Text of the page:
Archive for the ‘cleantech’ Category
Wells Fargo last week launched an “Innovation Incubator” program (IN2), a $10 million environmental grant program for clean technology startups.
IN2 was announced 28 October at the NREL Industry Growth Forum in Denver and is the first of its kind in the banking industry, according to Wells Fargo. Under the program, clean-tech startups will be identified and recommended by Wells Fargo’s network of technical, financial and industry advisers at laboratories and research facilities across the country.
The first of three rounds of selected companies will be announced early next year, and will receive up to $250,000 for business development needs, research and testing support at NREL’s Golden, CO facility, along with “coaching and mentorship” from Wells Fargo. An independent advisory board of nearly a dozen industry leaders representing the commercial building sector, academia, community organizations, successful entrepreneurs and technical experts will select the final companies to be included in the IN2 program. Read the rest of this entry »
Here’s a new twist on “gumming up the works:” regarding the safety issues confronting lithium ion batteries, maybe some gum them will help.
Washington State University researchers have developed a chewing gum-like battery material that could dramatically improve the safety of lithium ion batteries.
The WSU group, led by Katie Zhong, Westinghouse Distinguished Professor in the School of Mechanical and Materials Engineering, recently reported on their work in the journal, Advanced Energy Materials. They have filed a patent on the substance. Read the rest of this entry »
Solar is very hot at the moment. A list of cleantech stock picks for 2014 has First Solar (a solar manufacturer) and SolarCity (a solar installer) at Nos. 1 and 2, respectively, and further down the list are a solar holding company, Renewable Energy Trade Board, and a solar equipment company, Meyer Burger.
There are many reports, including one on another site that I write for on occasion TriplePundit, that the solar market is heading for a “second gold rush” this year; there’s little to dispute the fact that solar is definitely an in thing, especially for investors. Read the rest of this entry »
As this infographic courtesy of AutoPawn indicates, maybe you can’t have everything—at least not yet.
Vivint Inc., one of the largest home automation companies in North America, designed this infographic. It was sent to me courtesy of Alex Koritz, partner and vice president at Method Communications, a Salt Lake City PR firm. Vivint provides services to about 500,000 customers through its offices in Provo, UT, South St. Paul, MN, and Calgary, AB.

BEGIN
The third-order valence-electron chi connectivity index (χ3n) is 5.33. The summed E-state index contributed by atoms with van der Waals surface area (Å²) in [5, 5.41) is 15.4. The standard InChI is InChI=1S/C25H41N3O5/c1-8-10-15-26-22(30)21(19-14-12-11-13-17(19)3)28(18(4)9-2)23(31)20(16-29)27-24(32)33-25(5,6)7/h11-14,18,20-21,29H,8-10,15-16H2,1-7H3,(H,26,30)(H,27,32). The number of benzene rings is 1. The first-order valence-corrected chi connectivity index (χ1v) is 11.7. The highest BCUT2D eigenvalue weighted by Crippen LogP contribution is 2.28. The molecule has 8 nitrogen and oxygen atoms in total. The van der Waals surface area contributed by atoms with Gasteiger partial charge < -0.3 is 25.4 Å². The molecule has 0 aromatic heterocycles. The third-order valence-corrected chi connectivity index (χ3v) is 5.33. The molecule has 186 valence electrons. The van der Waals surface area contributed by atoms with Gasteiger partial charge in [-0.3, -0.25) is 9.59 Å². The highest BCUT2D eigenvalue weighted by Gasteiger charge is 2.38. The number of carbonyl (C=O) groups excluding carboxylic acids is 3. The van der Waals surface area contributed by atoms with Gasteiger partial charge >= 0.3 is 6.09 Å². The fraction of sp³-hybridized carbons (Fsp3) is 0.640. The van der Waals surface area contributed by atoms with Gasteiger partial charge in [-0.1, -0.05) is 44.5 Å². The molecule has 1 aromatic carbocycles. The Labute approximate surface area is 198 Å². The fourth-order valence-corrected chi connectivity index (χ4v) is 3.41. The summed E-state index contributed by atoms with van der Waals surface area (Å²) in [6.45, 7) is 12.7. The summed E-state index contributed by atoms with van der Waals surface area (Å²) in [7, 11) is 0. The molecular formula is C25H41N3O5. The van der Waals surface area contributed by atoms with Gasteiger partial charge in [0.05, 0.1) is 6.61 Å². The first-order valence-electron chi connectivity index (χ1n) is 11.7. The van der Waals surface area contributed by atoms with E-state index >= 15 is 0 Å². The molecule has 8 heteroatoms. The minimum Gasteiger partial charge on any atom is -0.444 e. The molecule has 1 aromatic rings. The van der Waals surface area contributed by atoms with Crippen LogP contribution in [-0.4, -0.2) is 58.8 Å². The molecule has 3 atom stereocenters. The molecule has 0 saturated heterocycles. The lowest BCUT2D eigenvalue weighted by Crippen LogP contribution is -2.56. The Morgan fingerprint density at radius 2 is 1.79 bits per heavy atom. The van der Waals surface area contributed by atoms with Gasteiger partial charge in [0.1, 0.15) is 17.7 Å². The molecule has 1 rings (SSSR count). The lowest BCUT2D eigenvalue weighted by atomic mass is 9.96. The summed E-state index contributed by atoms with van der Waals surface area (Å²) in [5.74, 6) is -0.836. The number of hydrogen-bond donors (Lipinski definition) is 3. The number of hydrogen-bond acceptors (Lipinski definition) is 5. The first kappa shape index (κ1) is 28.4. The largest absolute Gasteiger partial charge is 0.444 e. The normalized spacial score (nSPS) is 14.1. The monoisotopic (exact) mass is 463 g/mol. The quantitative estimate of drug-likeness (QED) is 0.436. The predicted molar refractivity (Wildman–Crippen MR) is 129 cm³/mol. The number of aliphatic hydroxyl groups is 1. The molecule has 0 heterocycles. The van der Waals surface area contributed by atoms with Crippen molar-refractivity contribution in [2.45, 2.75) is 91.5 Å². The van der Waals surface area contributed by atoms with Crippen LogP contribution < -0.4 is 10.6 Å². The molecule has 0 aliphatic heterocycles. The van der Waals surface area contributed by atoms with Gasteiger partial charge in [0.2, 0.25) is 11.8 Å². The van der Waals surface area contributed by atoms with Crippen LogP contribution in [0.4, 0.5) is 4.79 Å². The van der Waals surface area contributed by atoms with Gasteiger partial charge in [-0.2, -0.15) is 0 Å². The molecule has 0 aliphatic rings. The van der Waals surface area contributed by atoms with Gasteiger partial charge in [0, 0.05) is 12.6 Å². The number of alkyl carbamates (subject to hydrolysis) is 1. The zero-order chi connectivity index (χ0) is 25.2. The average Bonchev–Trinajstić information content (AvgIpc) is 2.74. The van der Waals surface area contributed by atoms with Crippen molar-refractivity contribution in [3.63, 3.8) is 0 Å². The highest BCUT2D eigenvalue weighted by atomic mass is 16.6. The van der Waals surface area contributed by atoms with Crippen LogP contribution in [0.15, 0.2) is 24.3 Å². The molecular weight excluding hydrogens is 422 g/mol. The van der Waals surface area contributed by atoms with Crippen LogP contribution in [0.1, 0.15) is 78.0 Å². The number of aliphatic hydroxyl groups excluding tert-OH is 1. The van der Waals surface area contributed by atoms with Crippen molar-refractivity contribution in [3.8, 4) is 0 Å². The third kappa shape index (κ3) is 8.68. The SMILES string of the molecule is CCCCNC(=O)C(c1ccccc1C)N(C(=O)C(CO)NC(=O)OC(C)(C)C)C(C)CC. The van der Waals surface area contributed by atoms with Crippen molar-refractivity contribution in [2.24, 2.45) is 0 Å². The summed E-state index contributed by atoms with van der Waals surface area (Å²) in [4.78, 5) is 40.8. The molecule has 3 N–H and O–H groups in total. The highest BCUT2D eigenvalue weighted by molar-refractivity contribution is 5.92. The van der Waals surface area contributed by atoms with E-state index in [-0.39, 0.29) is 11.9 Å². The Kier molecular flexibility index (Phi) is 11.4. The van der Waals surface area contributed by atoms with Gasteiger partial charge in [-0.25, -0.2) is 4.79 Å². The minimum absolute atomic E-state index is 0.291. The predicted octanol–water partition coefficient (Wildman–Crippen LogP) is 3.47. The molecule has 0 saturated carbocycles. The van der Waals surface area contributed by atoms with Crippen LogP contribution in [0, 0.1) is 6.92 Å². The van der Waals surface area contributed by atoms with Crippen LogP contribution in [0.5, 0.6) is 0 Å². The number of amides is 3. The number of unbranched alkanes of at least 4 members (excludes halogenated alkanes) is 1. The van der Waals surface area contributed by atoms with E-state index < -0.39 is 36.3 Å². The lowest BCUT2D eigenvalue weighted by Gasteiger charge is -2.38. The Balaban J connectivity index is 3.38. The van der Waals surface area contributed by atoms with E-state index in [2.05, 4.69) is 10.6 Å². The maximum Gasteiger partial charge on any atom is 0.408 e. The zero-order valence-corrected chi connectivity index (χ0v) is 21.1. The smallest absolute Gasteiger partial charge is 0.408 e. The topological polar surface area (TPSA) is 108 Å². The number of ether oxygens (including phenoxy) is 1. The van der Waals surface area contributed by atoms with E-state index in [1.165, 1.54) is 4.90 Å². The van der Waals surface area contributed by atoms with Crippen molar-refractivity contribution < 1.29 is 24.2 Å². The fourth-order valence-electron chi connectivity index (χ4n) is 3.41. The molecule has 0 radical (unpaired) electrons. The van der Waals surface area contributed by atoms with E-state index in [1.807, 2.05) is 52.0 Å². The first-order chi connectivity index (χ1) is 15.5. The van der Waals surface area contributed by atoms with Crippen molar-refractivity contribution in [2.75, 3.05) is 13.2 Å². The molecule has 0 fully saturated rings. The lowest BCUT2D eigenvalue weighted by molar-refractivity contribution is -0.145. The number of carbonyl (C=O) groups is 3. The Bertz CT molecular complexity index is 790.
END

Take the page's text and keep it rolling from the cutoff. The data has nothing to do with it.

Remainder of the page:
Vivint says its mission is to help families “live intelligently by creating simple, affordable home automation systems where all devices work together to enhance safety and convenience and improve energy efficiency.”
It seems like such a simple step: Time to get smart and green on the home front.
If you are on the fence about that new Nissan Leaf or Chevy Volt, how does taking $10,000 off sound? That’s right, those thinking about jumping into the EV market could pocket a nice new incentive in the form of a $10,000 rebate, which is part of President Obama’s Fiscal Year 2013 budget plan.
While lacking in specifics, the proposal is a boost and a change in approach – buyers of electric vehicles currently are eligible for a $7,500 tax credit for the tax-filing year in which the vehicle is purchased, while the new rebate program would allow consumers to slice $10,000 off the top of an EV at the time of purchase.
It’s a big incentive for potential buyers who are scared off by the pricing of EVs, which are still a bit beyond the comfort zone of what many consumers are prepared to pay, even though their yearly savings at the gas pump will be substantial. It should also boost sales for vehicles such as the Chevy Volt and the Nissan Leaf. For example instead of making payments on a Volt, which lists at $41,000, a buyer would see that financing hit drop to $31,000. For the Leaf, the base price would drop to about $26,000 with the rebate.
It’s argued that the tax credit idea—a product of the Bush Administration—favors wealthy buyers who can more easily afford higher upfront payments in exchange for a lower tax rate in April. The Obama rebate makes EVs more accessible to the average American.
The rebate could also apply to natural gas vehicles and other high tech, green cars, according to reports.
Assuming Congress will go along with this, which is a major if given the parlous conditions there, it’s a great idea that’s a win-win-win for the makers, sellers and buyers of EVs. It’s also a big win for the environment, sustainability and energy independence. That’s a lot of wins.
It’s far from a done deal, but this could change a lot of minds about EVs, especially now that gas prices are spiking—again. For example under the rebate plan, a Leaf might be financed for about $300 a month, which is probably what many people have to scrape up each month for gasoline in their current driver.
“Things aren’t going as well as we’d hoped,” said Joel Makower, principal author of the 84-page report. “For the first time since we began doing our assessment, in 2008, several of the indicators have taken a downward turn.”
Each year GreenBiz examines sustainable business by tracking 20 indicators of progress that measure such things as carbon emissions, e-waste recycling, green office space, vehicle fleet emissions, toxic emissions, energy efficiency, employee commuting, corporate reporting, and a dozen other metrics. Read the rest of this entry »